For years the Federal Communications Commission has operated as if it was owned by the cable television industry. Now FCC Chairman Tom Wheeler, who was once a cable lobbyist, has asked the commission to consider a proposal that would disrupt the current cable model enjoyed by Comcast (NASDAQ:CMCSA), Time Warner Cable (UNKNOWN:TWC.DL), Cablevision (UNKNOWN:CVC.DL), and others.
Wheeler last week issued a formal proposal asking the rest of the commission to consider new "technology-neutral" rules which would update the FCC's definition of what counts as a pay TV service or a "multichannel video programming distributor." The rules would give digital services the same access to channels that cable and satellite companies have at market-rate prices. The rules would extend a practice that began in 1992 when Congress forced channel owners to provide the same broad access for satellite companies.
"Congress mandated access to cable channels for satellite services, and competition flourished," Wheeler wrote. "Today I am proposing to extend the same concept to the providers of linear, Internet-based services; to encourage new video alternatives by opening up access to content previously locked on cable channels."
If the rules pass it would pave the way for Internet-based cable providers to offer alternatives to the current cable and satellite model. Think of those potential services as pick-what-you want cable products delivered like Netflix (NASDAQ:NFLX).
Wheeler's proposal is shocking not only for how it could disrupt the current pay television business model, but for the fact that it's coming from the chairman of the FCC. It's a fervently pro-consumer idea that could pave the way for companies to offer cord-cutters digital access to whatever channels they want and only those channels.
Is this the end of forced bundling?
Currently, cable and satellite companies offer bundles of channels at various price points. To get the channels you want you also have to pay for some you may never watch. Consumers have never liked this practice and it has led to rising cable bills. The average household now pays about $64.41 per month for cable, nearly triple what they paid in 1995, according to an FCC study.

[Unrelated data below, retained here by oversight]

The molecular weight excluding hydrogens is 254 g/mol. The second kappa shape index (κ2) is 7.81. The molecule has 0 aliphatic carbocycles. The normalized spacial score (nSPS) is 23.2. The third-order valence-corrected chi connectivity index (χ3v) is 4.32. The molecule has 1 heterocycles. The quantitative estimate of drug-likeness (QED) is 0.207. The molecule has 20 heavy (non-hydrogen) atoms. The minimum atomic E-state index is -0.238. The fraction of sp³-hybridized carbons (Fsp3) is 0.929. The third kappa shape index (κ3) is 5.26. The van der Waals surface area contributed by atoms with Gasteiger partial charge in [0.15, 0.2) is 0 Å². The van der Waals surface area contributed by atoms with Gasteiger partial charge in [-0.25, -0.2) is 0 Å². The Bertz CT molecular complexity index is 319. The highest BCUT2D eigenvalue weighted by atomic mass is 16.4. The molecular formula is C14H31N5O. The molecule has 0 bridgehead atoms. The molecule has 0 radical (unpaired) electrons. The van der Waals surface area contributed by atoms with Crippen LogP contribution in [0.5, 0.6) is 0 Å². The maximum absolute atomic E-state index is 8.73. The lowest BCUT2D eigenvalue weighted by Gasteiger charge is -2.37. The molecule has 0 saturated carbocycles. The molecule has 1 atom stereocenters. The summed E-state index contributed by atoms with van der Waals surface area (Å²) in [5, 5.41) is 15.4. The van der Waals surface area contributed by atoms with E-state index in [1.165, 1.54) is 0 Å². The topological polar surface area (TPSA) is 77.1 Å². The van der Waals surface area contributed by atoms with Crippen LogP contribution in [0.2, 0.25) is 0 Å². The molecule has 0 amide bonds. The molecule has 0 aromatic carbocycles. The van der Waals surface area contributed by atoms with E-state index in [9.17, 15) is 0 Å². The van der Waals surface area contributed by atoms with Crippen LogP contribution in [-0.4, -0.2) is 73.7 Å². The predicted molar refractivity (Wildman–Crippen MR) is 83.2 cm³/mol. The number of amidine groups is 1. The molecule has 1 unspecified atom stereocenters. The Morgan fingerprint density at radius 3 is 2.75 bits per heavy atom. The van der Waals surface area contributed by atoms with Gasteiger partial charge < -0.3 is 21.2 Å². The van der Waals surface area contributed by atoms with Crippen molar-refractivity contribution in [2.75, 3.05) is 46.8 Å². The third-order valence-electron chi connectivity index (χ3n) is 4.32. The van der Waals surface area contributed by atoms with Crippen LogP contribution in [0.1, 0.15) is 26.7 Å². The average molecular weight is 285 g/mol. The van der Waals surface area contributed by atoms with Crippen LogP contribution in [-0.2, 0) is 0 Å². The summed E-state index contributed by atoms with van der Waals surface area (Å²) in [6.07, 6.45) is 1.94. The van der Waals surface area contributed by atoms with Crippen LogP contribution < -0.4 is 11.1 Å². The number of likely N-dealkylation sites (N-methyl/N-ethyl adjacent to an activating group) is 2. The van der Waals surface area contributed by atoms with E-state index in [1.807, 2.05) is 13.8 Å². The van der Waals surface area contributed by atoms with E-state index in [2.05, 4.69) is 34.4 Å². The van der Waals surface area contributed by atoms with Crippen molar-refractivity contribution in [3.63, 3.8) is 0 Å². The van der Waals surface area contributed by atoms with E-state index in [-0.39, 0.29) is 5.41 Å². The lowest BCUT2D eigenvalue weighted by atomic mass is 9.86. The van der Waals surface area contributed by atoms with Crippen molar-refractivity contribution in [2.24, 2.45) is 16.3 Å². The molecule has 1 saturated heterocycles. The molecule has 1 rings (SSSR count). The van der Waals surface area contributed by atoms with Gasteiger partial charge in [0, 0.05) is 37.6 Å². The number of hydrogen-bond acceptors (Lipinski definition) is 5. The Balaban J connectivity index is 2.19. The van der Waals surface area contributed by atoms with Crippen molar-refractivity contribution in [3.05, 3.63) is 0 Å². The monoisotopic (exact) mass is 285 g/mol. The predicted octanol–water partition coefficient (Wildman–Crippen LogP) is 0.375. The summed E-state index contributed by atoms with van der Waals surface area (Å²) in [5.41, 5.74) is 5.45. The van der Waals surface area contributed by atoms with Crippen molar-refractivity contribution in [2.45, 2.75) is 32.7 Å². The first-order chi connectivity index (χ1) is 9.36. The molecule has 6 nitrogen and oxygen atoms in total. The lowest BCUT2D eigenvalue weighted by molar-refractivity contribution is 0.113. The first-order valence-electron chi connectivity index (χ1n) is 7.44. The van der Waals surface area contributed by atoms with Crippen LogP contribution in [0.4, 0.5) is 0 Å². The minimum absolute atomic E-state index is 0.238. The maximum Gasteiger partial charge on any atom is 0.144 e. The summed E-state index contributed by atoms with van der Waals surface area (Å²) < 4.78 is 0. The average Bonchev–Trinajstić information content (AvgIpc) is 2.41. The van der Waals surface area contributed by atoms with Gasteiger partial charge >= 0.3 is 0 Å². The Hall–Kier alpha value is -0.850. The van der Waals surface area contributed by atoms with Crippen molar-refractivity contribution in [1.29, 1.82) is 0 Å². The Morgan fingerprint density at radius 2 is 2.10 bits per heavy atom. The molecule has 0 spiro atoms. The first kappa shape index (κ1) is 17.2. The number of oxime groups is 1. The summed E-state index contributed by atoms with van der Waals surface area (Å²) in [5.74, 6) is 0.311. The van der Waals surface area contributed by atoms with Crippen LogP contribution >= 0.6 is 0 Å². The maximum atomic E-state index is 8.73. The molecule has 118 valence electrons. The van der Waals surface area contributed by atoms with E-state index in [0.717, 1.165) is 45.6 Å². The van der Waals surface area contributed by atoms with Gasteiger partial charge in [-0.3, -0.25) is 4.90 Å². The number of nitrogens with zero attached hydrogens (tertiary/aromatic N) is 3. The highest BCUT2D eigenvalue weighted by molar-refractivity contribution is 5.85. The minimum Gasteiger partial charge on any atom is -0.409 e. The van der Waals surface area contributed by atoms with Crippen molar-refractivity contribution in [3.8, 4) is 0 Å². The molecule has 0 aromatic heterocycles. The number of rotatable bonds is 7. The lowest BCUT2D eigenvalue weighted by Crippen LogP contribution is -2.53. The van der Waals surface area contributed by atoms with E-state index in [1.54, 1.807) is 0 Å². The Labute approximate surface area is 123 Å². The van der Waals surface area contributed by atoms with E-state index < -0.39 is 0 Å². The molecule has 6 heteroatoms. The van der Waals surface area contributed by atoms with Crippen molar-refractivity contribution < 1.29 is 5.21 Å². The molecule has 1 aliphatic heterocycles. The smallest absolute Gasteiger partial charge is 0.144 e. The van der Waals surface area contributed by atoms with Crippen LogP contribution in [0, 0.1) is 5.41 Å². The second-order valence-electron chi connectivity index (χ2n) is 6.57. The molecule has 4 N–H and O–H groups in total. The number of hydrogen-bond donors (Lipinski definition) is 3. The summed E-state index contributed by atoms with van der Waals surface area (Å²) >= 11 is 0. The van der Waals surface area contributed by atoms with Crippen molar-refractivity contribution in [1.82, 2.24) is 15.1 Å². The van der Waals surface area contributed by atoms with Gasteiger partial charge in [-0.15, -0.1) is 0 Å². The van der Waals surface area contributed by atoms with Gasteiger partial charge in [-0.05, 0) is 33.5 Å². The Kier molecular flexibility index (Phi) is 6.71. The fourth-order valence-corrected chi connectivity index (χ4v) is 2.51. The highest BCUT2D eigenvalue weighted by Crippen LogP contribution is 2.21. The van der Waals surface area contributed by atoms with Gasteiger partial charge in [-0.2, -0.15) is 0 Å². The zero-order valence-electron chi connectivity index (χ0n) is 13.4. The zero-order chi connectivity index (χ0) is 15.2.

One way to bring that cost down would be to allow customers to purchase cable packages on an a la carte basis. Cable companies have been resistant to that idea in some cases because they own channels that are being forced on people and in others because they don't want to add a pricing plan which would lower bills. Wheeler specifically cited the creation of a la carte offerings in his proposal:
Consumers have long complained about how their cable service forces them to buy channels they never watch. The move of video onto the Internet can do something about that frustration -- but first Internet video services need access to the programs. Today the FCC takes the first step to open access to cable programs as well as local television. The result should be to give consumers more alternatives from which to choose so they can buy the programs they want.
The end of forced bundling would be a boon for most consumers, but it would also have some unintended consequences. A lot of smaller channels would either go out of business or have to charge a high price per user. In addition, some of the stations cable currently pays the most for, including ESPN, would cost even more on an individual basis as the channels would lose the subsidy from people currently forced to pay who would now be able to opt out.
Wheeler's proposal would give consumers what they want and if digital services offer a la carte pricing, traditional cable would have to follow. That would mean lower cable bills for most and more choices for all.
An end to collusion?
One of Wheeler's goals is creating competition, something that cable has not had even in markets where there are multiple providers. In its annual FCC survey of cable rates the commission found that since 2009 prices for cable services have been growing faster in areas with "effective competition." This means that even when there are two or more cable companies operating in the same market, prices don't come down.
That's because the cable companies, the phone companies that sell pay TV, and the satellite providers all use the same business model built around forced bundling.
Wheeler's proposal would end the good-old-boys club and break what has been an unspoken policy of maintaining the status quo to keep prices high. If it gets adopted, it would force cable companies to change or risk being overtaken by digital services, which would give customers exactly what they want.